11. Ring, Ring by ABBA (1973, dir. Lasse Hallström)
  12. Ring, Ring by ABBA (1973, dir. ???)
  13. Love Isn’t Easy (But It Sure Is Hard Enough) by ABBA (1973, dir. ???)
  14. Waterloo by ABBA (1974, dir. Lasse Hallström)
  15. Hasta Mañana by ABBA (1974, dir. ???)
  16. I Do, I Do, I Do, I Do, I Do by ABBA (1975, dir. Lasse Hallström)
  17. I Do, I Do, I Do, I Do, I Do by ABBA (1975, dir. ???)
  18. Bang-A-Boomerang by ABBA (1975, dir. Lasse Hallström)
  19. SOS by ABBA (1975, dir. Lasse Hallström)
  20. Mamma Mia by ABBA (1975, dir. Lasse Hallström)
  21. Knowing Me, Knowing You by ABBA (1976, dir. ???)

A Movie A Day #30: Prince of the City (1981, directed by Sidney Lumet)

220px-prince_of_the_city_foldedIn 1970s New York City, Danny Ciello (Treat Williams) is a self-described “prince of the city.”  A narcotics detective, Ciello is the youngest member of the Special Investigations Unit.  Because of their constant success, the SIU is given wide latitude by their superiors at the police department.  The SIU puts mobsters and drug dealers behind bars.  They get results.  If they sometimes cut corners or skim a little money for themselves, who cares?

It turns out that a lot of people care.  When a federal prosecutor, Rick Cappalino (Norman Parker), first approaches Ciello and asks him if he knows anything about police corruption, Ciello refuses to speak to him.  As Ciello puts it, “I sleep with my wife but I live with my partners.”  But Ciello already has doubts.  His drug addict brother calls him out on his hypocrisy. Ciello spends one harrowing night with one of his informants, a pathetic addict who Ciello keeps supplied with heroin in return for information.  Ciello finally agrees to help the investigation but with one condition: he will not testify against anyone in the SIU.  Before accepting Ciello’s help, Cappalino asks him one question.  Has Ciello ever done anything illegal while a cop?  Ciello says that he has only broken the law three times and each time, it was a minor infraction.

For the next two years, Ciello wears a wire nearly every day and helps to build cases against other cops, some of which are more corrupt than others.  It turns out that being an informant is not as easy as it looks.  Along with getting burned by malfunctioning wires and having to deal with incompetent backup, Ciello struggles with his own guilt.  When Cappalino is assigned to another case, Ciello finds himself working with two prosecutors (Bob Balaban and James Tolkan) who are less sympathetic to him and his desire to protect the SIU.  When evidence comes to light that Ciello may have lied about the extent of his own corruption, Ciello may become the investigation’s newest target.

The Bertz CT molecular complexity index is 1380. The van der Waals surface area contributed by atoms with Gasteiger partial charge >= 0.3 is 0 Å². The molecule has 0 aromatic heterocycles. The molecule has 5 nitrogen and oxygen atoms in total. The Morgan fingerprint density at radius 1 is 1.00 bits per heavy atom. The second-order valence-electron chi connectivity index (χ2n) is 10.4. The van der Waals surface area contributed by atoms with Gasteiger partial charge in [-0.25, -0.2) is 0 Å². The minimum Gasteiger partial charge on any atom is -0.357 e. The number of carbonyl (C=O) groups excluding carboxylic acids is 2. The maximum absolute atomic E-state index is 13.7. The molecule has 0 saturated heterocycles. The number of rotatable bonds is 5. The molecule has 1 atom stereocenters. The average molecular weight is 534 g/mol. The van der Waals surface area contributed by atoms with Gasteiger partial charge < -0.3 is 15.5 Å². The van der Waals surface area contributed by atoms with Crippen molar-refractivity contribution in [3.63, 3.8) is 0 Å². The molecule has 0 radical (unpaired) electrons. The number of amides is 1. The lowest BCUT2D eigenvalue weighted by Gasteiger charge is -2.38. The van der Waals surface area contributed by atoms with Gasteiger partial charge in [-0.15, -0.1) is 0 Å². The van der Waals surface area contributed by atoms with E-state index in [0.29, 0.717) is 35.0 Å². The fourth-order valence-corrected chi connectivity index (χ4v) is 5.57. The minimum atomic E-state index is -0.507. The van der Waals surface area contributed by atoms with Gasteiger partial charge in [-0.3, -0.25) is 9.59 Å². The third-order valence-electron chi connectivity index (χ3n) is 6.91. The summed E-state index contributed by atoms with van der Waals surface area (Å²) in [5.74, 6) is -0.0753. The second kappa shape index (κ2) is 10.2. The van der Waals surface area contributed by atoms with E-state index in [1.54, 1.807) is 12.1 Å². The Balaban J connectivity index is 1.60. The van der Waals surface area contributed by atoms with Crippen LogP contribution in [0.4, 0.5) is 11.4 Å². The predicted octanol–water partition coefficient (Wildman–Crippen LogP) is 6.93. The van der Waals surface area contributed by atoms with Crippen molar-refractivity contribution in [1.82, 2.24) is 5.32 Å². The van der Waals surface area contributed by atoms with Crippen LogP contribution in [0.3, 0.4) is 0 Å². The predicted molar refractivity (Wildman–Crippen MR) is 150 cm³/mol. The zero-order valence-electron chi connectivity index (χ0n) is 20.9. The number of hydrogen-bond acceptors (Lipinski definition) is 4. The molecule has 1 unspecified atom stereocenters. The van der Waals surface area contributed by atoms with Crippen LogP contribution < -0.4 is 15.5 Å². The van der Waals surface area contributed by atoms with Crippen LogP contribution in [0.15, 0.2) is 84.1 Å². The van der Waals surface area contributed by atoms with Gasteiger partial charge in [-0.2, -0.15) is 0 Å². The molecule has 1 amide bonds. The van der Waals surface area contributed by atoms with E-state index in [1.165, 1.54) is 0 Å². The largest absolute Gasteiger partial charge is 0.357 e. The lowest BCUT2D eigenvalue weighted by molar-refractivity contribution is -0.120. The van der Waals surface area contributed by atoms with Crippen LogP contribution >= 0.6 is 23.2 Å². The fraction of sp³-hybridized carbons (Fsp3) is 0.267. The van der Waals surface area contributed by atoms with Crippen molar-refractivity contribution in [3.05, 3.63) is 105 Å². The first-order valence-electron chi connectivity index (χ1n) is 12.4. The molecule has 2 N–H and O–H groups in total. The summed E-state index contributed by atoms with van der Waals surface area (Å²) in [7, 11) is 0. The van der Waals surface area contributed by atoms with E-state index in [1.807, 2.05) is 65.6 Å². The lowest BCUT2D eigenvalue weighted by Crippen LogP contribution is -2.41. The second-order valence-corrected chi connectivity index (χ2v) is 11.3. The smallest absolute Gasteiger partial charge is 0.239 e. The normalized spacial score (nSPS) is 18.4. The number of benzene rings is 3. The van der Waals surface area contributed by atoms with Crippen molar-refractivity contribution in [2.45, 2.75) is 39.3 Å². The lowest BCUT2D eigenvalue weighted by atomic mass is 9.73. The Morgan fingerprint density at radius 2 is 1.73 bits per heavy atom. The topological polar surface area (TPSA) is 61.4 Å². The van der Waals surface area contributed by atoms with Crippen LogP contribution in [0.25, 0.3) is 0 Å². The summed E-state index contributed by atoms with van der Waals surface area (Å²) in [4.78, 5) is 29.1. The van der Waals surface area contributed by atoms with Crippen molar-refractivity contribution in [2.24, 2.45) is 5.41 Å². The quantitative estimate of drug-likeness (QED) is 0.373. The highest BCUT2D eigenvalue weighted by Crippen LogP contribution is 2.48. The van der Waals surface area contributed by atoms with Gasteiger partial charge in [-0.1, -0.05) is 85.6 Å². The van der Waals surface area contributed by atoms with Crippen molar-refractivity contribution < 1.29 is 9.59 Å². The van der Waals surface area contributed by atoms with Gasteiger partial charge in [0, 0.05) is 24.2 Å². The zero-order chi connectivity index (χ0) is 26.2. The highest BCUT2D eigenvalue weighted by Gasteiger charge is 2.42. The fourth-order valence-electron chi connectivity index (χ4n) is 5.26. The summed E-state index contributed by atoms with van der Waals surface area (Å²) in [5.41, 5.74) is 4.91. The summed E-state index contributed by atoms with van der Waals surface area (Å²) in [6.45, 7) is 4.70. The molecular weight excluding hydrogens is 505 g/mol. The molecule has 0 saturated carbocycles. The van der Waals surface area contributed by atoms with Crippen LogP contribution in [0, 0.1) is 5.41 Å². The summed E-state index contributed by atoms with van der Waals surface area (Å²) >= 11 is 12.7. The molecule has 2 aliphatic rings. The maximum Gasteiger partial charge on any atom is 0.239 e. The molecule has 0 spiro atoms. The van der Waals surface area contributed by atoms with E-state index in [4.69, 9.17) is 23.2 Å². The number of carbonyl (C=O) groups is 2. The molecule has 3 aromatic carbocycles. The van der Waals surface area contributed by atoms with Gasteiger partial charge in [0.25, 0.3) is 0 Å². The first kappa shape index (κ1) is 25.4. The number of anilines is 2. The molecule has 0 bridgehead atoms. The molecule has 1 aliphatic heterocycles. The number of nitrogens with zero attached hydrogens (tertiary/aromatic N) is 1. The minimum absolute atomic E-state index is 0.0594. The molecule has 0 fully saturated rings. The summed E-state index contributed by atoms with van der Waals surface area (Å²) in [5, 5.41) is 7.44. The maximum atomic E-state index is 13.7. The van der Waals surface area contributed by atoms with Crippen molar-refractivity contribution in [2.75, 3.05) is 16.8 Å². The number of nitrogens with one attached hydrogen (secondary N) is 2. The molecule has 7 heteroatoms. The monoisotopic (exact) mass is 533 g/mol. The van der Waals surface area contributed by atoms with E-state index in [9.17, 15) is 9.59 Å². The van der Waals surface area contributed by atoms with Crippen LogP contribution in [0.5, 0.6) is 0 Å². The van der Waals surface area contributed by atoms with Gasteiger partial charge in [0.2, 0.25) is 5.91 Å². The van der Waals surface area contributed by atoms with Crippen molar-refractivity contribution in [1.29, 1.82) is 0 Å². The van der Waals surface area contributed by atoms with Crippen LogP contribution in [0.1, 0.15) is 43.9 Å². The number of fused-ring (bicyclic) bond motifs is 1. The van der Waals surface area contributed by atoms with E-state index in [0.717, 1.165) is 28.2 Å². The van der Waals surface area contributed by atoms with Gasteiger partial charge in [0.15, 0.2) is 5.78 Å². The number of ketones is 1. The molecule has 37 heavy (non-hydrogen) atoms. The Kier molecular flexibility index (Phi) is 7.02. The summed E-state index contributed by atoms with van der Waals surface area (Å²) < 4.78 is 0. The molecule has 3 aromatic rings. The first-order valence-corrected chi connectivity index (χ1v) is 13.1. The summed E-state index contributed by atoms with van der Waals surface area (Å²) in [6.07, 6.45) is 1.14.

Prince of the City is one of the best of Sidney Lumet’s many films but it is not as well-known as 12 Angry Men, Dog Day Afternoon, Network, Serpico, The Verdict, or even The Wiz.  Why is it such an underrated film?  As good as it is, Prince of the City is not always an easy movie to watch.  It’s nearly three hours long and almost every minute is spent with Danny Ciello, who is not always likable and often seems to be on the verge of having a nervous breakdown.  Treat Williams gives an intense and powerful performance but he is such a raw nerve that sometimes it is a relief when Lumet cuts away to Jerry Orbach (as one of Ciello’s partners) telling off a district attorney or to a meeting where a group of prosecutors debate where a group of prosecutors debate whether or not to charge Ciello with perjury.

Prince of the City may be about the police but there’s very little of the typical cop movie clichés.  The most exciting scenes in the movie are the ones, like that scene with all the prosecutors arguing, where the characters debate what “corruption” actually means.  Throughout Prince of the City, Lumet contrasts the moral ambiguity of otherwise effective cops with the self-righteous certitude of the federal prosecutors.  Unlike Lumet’s other films about police corruption (Serpico, Q&A), Prince of the City doesn’t come down firmly on either side.

(Though the names have been changed, Prince of the City was based on a true story.  Ciello’s biggest ally among the investigators, Rick Cappalino, was based on a young federal prosecutor named Rudy Giuliani.)

Prince of the City is dominated by Treat Williams but the entire cast is full of great New York character actors.  It would not surprise me if Jerry Orbach’s performance here was in the back of someone’s mind when he was cast as Law & Order‘s Lenny Briscoe.  Keep an eye out for familiar actors like Lance Henriksen, Lane Smith, Lee Richardson, Carmine Caridi, and Cynthia Nixon, all appearing in small roles.

Prince of the City is a very long movie but it needs to be.  Much as David Simon would later do with The Wire, Lumet uses this police story as a way to present a sprawling portrait of New York City.  In fact, if Prince of the City were made today, it probably would be a David Simon-penned miniseries for HBO.